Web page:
De Wit et al. PNAS 117, 6771–6776 (2020)
Remdesivir (GS-5734), a drug developed by Gilead Sciences, is currently under trial for the treatment of COVID-19, the disease caused by Severe Acute Respiratory Syndrome Coronavirus 2 (SARS-CoV-2). Remdesivir, a nucleotide analogue that blocks viral replication, has shown in vitro efficacy against SARS-CoV-2 and in vitro and in vivo efficacy in mice against two coronaviruses responsible for previous respiratory disease outbreaks, SARS-CoV and Middle East Respiratory Syndrome coronavirus (MERS-CoV).
Although most attention is now on pandemic SARS-CoV-2, cases of MERS continue to emerge and the World Health Organization has listed MERS-CoV as a priority pathogen for research and development. Clinical trials for MERS-CoV vaccines are underway, but efforts to identify antiviral treatments and translate them to the clinic are lagging.
In a study published in PNAS, investigators from the NIH now report that remdesivir can reduce the severity of the disease in rhesus macaques infected with MERS-CoV; these results provide further evidence of the potential for remdesivir to treat MERS-CoV infections.
In the study, 18 rhesus macaques were randomly assigned to three groups. The control group included three animals treated with vehicle solution 24 h before MERS-CoV inoculation and three animals treated at 12 h post MERS-CoV inoculation. A group of six rhesus macaques was treated prophylactically with remdesivir 24 h before MERS-CoV inoculation, and one group of six animals was treated therapeutically with the drug at 12 h post-inoculation with MERS-CoV. Treatments were then administered daily until 6 d post-inoculation (dpi).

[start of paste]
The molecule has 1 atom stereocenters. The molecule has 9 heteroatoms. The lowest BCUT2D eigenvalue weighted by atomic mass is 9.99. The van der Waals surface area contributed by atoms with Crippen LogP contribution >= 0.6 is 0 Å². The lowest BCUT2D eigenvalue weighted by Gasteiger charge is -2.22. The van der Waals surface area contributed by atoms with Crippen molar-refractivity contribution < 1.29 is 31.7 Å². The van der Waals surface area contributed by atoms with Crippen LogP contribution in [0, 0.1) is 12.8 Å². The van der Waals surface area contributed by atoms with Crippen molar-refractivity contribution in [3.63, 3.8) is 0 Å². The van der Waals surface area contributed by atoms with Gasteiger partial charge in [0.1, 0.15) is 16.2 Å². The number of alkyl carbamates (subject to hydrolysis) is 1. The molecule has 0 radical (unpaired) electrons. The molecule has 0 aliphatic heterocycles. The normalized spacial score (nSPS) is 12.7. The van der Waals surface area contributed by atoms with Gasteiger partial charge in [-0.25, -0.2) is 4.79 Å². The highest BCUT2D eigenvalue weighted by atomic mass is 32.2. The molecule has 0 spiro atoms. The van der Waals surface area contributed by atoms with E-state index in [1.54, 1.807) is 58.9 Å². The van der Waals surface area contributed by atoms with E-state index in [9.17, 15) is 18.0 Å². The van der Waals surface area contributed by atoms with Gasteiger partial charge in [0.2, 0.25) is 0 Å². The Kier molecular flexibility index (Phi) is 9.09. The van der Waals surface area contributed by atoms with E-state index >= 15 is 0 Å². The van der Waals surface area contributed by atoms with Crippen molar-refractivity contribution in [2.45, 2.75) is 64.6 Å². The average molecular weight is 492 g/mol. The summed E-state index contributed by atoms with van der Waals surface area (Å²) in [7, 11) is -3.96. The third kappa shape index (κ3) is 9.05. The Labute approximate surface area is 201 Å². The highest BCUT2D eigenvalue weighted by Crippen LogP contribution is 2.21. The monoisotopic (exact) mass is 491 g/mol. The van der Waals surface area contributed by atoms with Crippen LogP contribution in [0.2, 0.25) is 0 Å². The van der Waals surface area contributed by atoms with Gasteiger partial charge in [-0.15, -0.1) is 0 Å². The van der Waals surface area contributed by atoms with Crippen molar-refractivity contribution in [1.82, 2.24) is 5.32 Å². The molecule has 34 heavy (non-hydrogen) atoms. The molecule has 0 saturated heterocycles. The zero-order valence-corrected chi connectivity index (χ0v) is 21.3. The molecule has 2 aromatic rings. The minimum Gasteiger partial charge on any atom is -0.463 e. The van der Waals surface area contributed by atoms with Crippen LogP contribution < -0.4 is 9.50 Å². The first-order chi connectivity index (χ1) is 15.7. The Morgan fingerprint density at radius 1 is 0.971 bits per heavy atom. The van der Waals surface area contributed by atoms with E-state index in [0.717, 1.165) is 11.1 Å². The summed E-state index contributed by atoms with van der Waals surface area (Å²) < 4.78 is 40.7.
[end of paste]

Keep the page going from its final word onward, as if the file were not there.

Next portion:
All animals from the control group showed clinical signs of the disease, such as increased respiratory rates, whereas prophylactic and therapeutic treatments respectively prevented or reduced clinical disease.
Analysis of the levels of viral RNA by qRT-PCR at 6 dpi revealed lower viral load in the lungs of treated animals compared with those in the controls. Histological examination showed that therapeutic treatment decreased the severity of lung lesions compared with vehicle-treated animals. The lungs of the prophylactically treated animals were normal.
“Taken together, the data presented here on the efficacy of remdesivir in prophylactic and therapeutic treatment regimens, the difficulty of coronaviruses to acquire resistance to remdesivir, and the availability of human safety data warrant testing of the efficacy of remdesivir treatment in the context of a MERS clinical trial,” say the investigators in their report.
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Le Bras, A. Efficacy of remdesivir in a rhesus macaque model of MERS-CoV infection. Lab Anim 49, 150 (2020). https://doi.org/10.1038/s41684-020-0537-x